significant "self-help" form of treatment for DDD.

b. Tobacco Cessation

    Nicotine reduces blood flow and Oxygen to the Spine and Spine Muscles. Stopping the Nicotine in

    combination with exercise can be another "self-help" method for patients with DDD.

c. Alternative Medicine

    Chiropractic Care can help by restoring and maintaining the mobility of the Spine which is often 

    lost due to muscle spasms and pain related to DDD.

    Acupuncture and Massage Therapy can also help control the pain and spasticity of the muscles in


    Alternative Medicine can open a window of opportunity to help patients become more active.

d. Physical Therapy (PT) and Spine Exercises

    PT often offers specific interventions such as Ultrasound treatments, Spine Traction, Manual

   Therapy and Exercises to help patients with DDD. The goals of PT treatments are to maintain and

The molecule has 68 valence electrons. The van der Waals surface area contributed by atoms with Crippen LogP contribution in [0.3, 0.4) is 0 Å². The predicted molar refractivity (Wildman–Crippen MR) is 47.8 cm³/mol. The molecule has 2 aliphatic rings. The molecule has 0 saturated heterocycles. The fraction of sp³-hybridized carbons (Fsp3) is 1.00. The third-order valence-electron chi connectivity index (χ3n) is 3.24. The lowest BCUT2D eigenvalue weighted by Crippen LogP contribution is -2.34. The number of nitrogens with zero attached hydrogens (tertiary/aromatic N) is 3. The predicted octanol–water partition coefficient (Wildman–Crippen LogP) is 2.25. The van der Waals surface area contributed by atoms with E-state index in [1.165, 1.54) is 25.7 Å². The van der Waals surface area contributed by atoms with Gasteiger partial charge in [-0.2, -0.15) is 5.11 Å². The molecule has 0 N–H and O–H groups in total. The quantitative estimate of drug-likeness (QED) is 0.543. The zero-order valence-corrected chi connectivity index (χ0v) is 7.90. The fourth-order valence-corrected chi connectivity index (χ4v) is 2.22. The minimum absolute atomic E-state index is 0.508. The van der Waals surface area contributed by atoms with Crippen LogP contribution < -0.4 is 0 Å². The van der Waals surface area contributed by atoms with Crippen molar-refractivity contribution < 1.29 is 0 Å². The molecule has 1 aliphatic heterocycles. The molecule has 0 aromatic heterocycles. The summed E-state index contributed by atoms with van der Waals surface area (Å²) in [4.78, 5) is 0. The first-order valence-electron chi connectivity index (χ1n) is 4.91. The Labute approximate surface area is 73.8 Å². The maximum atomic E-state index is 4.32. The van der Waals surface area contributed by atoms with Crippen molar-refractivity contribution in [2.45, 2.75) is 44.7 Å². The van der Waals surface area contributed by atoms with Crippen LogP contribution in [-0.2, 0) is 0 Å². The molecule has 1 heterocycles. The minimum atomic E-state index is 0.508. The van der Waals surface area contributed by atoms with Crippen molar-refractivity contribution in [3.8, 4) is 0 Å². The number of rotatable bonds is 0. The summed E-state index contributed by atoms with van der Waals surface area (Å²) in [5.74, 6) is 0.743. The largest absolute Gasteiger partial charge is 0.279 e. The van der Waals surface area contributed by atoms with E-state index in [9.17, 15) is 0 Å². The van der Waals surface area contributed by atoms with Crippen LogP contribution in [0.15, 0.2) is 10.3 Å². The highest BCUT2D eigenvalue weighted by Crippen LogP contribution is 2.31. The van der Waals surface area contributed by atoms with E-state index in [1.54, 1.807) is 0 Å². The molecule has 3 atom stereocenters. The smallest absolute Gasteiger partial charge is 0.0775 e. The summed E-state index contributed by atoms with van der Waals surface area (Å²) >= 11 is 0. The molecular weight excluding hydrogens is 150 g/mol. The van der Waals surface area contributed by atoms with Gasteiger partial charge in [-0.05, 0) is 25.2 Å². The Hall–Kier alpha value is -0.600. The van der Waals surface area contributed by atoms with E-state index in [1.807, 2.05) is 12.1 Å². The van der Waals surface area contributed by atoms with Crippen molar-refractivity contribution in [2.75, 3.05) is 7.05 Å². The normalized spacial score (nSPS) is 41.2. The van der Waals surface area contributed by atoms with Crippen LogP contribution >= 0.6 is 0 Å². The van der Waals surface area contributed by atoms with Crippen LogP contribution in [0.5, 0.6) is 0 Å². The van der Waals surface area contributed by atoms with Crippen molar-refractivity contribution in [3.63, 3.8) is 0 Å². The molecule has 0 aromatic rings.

restore the Spine's function, maintain muscle balance, Spine stability, and mobility.

e. Self Help Tools

    These devices range from back braces and supports to ergonomic chairs, mattresses, pillows and

    inversion tables amongst others. It is generally best to research each item and read reviews.

f. Medications

   Medications used to treat pain related to DDD often involve Non-Steroid Anti-Inflammatory Drugs

   (NSAIDS, e.g. Ibuprofen, Naproxen Sodium, etc.), Muscle Relaxants, Pain Killers (Narcotic

   Medications, e.g. Codeine, Hydrocodone, Oxycodone, etc.), Topical Medications (pain relieving

   creams, e.g. Capsaicin, etc.), low dose Antidepressants, etc.

g. Spine Injections

   Pain Specialists (Anesthesiologists, Physiatrists, etc.) often use steroid based injections to help with

   pain related to DDD. Their effectiveness is often based on the origin of the pain which can be

   multifactorial in DDD. Aside from the Degenerated Disc, the Spine Joints (Facet Joints), Spine

   Muscles, Ligaments, and Spinal Nerves can become a source of pain.

   Here are some commonly performed Spine Injections:

   1. Epidural Steroid Injections

   2. Facet Joint Injections

   3. Muscle Blocks

   4. Discogram

II. Surgical Options

Surgery is typically only considered as an option if all conservative, less invasive options have been exhausted and a patient's quality of life is significantly impaired.

The surgical options depend in large part on the:

1. Severity of the DDD